Issue 3

Issue 3 cover

POINT OF VIEW – Standards for modelling 3’6” gauge Australian railways.

WINGHAM – Rodney James has built two exhibition layouts based on NSW prototype.  The first, Crafton featured a freelance station with large marshalling yards and a loco depot.  With the second layout came the opportunity to improve on the design.  Wingham took a different approach with the emphasis on trains running through rural scenery.  It also presented the challenge of researching and modelling an actual location.  This article describes Wingham and some of the planning that went into this popular exhibition layout.

A NARROW GAUGE LOCO MECHANISM – The AR Kit Co. 45 class power bogies are easily converted to narrow gauge.  This makes them ideal for powering Hon3½ locos, albeit those with a wheelbase falling within a limited range.  Ian Storrie describes the conversion and shows how to make minor alterations to the wheel spacing.  Included are details of a generic chassis which will allow the bogies to be mounted at different centres.

RESEARCHING A MODEL RAILWAY – After moving to South Australia, Les Fordham decided to build a model railway following S.A.R. practice and based on a prototype location.  He looks at the different sources of prototype information available and shows how they were used in the design of his layout.  Apart from building a more accurate model, the information collected gave even greater satisfaction by allowing him to operate the trains prototypically.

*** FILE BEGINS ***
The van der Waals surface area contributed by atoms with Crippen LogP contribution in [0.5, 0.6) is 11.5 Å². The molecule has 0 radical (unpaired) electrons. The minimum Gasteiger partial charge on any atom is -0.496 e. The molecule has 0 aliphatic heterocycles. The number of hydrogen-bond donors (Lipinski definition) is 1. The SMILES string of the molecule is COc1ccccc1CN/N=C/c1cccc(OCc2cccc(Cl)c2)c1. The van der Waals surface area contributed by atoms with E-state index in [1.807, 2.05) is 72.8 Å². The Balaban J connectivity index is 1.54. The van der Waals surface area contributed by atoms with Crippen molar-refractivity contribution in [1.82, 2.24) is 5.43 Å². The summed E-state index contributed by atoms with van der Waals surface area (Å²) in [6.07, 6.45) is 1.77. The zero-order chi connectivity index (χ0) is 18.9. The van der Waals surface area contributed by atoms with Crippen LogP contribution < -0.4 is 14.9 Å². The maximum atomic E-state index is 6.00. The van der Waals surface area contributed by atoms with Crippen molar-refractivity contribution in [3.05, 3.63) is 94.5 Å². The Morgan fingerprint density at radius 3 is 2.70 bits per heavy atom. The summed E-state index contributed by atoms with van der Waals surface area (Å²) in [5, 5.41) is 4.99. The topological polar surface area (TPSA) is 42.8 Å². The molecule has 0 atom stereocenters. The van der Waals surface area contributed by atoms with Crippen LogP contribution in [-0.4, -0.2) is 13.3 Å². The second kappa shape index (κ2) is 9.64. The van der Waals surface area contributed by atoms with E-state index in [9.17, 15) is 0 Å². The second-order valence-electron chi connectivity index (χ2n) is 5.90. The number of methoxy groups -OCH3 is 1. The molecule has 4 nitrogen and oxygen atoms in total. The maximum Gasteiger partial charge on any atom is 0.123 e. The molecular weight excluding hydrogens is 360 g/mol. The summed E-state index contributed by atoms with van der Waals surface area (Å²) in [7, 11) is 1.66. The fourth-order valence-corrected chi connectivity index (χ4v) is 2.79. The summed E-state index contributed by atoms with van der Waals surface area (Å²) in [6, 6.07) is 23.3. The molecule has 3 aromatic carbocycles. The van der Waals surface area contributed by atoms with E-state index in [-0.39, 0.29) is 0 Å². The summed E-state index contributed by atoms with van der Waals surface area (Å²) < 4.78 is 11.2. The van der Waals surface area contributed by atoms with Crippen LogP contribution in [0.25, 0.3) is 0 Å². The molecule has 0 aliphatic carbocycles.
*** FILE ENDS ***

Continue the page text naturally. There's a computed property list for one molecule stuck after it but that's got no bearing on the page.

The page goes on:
HOWE TO BULD A TRUSS BRIDGE – The first issue of Branchline Modeller contains a prototype plan and detail photos of a half through Howe truss bridge.  Kim Armstrong describes how to build and detail the bridge using available parts.  He illustrates many of the basic skill and techniques used by modellers when working with timber.

16 MILES TO GRIFFITHS BROS TEAS – Griffiths Bros. Teas signs were once found beside railway lines all over South- Eastern Australia.  What was their significance?  Big Bad Bob looks at them as a detail item for the layout as well as a collectable to decorate the train room.

S IS FOR SUPERDETAIL – There were several distinct variations within the large group of wagons known as composite S trucks.  James McInerney shows how to modify and superdetail proprietary S trucks to resemble the major variations within this wagon class.  To simplify the task he has produced a detailing kit which he has made available to readers of Branchline Modeller.

FIDDLE YARDS- WITHOUT FIDDLING – Les Penrose describes how some simple electronic components can be used to make a route selector for a fiddle yard.  With the press of a single button the correct sequence of points for each road can be set.

N.S.W BRANCH LINE SIGNAL BOXES – Bob Taaffe describes the different signal boxes most commonly found on branch lines in NSW.

WEATHERING TIMBER VANS – Following on from his article in the first issue of Branchline Modeller where various water based weathering techniques were described, Phil Paige paints and weathers the Trainorama MRC refrigerated van.